Newspaper changes policy on birth announcements

Newspaper changes policy on birth announcements »Play Video
EUGENE, Ore - During a year when the nation nominated the first black president and one year after the state of Oregon passed a Domestic Parntership Law, one might say it's a victorious time to mark the 60th anniversary of the Universal Declaration of Human Rights.

"The important thing is to actually have human rights practicing in our own community," says Ken Neubeck with the Coalition for the Advancement of Human Rights.

In Eugene, The Register-Guard newspaper reports it will begin publishing names of same-sex couples in birth announcements. This is something the paper has refused to do in the past, which prompted protests from some members of the community.

For many, like Becky Flynn, it ended their Register-Guard subscription.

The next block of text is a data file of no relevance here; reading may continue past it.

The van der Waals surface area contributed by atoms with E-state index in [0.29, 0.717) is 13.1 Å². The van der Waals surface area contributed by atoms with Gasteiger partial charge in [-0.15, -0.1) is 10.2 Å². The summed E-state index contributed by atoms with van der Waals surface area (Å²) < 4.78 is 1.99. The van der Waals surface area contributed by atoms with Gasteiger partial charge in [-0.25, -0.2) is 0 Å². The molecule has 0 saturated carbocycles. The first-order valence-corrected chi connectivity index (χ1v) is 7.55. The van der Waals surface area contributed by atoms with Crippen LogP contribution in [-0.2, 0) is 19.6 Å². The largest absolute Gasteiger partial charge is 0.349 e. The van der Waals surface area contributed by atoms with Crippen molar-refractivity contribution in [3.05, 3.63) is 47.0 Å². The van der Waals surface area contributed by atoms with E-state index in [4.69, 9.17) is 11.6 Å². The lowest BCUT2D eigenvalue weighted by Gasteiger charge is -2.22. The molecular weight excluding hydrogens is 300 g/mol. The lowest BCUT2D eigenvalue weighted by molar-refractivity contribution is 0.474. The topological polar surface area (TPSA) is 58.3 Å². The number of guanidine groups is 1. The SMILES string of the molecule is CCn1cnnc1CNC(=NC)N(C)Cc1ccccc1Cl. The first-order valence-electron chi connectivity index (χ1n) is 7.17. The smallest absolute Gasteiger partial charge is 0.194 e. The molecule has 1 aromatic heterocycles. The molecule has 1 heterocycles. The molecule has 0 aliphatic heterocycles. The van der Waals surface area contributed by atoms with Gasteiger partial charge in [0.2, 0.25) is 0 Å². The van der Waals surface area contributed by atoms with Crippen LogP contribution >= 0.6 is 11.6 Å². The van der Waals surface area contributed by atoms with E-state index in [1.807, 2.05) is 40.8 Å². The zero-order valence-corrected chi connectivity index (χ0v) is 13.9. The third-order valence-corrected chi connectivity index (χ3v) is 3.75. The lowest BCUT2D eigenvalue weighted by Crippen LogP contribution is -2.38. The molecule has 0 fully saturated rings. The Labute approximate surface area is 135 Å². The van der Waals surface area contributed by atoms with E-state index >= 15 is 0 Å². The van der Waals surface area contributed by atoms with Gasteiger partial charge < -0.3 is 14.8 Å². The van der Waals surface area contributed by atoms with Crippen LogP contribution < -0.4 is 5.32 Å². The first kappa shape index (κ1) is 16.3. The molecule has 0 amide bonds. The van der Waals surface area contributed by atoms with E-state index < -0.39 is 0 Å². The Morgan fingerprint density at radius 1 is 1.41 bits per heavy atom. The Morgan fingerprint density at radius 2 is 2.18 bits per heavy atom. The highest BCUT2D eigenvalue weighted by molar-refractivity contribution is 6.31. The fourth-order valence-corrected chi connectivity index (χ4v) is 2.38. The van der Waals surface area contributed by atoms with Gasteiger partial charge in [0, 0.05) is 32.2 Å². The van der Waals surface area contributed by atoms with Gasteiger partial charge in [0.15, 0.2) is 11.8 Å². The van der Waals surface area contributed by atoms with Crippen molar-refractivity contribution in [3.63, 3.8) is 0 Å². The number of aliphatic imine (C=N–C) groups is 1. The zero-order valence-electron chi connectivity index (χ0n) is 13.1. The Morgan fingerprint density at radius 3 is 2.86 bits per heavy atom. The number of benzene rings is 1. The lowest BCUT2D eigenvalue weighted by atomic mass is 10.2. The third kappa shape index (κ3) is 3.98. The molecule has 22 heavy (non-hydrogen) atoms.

"Three and a half years ago when our daughter Hailey was born, we put both of our names on it at Sacred Heart Hospital and tried to turn it in," says Flynn. "They said, 'oh, the Register Guard won't take that.'"

Wednesday morning, she re-subscribed.

During a time filled with so many triumphs, there have also been defeats. For example, the passage of Proposition 8 in California. This eliminated the right for same sex couples to marry in that state.

This decision sparked massive protests and now, "Call in Gay Day."

"I'm calling in gay today, instead of I'm calling in sick," explains Summer Pennell. Pennell is participating in "Call in Gay Day."

Pennell says the protest encourages gay rights supporters to show how important they are to every day life.

"If suddenly we took out our support and don't buy anything today and don't spend any money, and don't go to work, there would be an impact," says Pennell.

Pennel says despite our human rights, in some places people are getting fired for this protest.

This anniversary, besides realizing how far we've come it's important to understand how far we have to go.

"I would like us to have a human rights culture," says Neubeck. "It's sort of like fish don't think about water. At some point we shouldn't have to think about what we are and are not doing with human rights."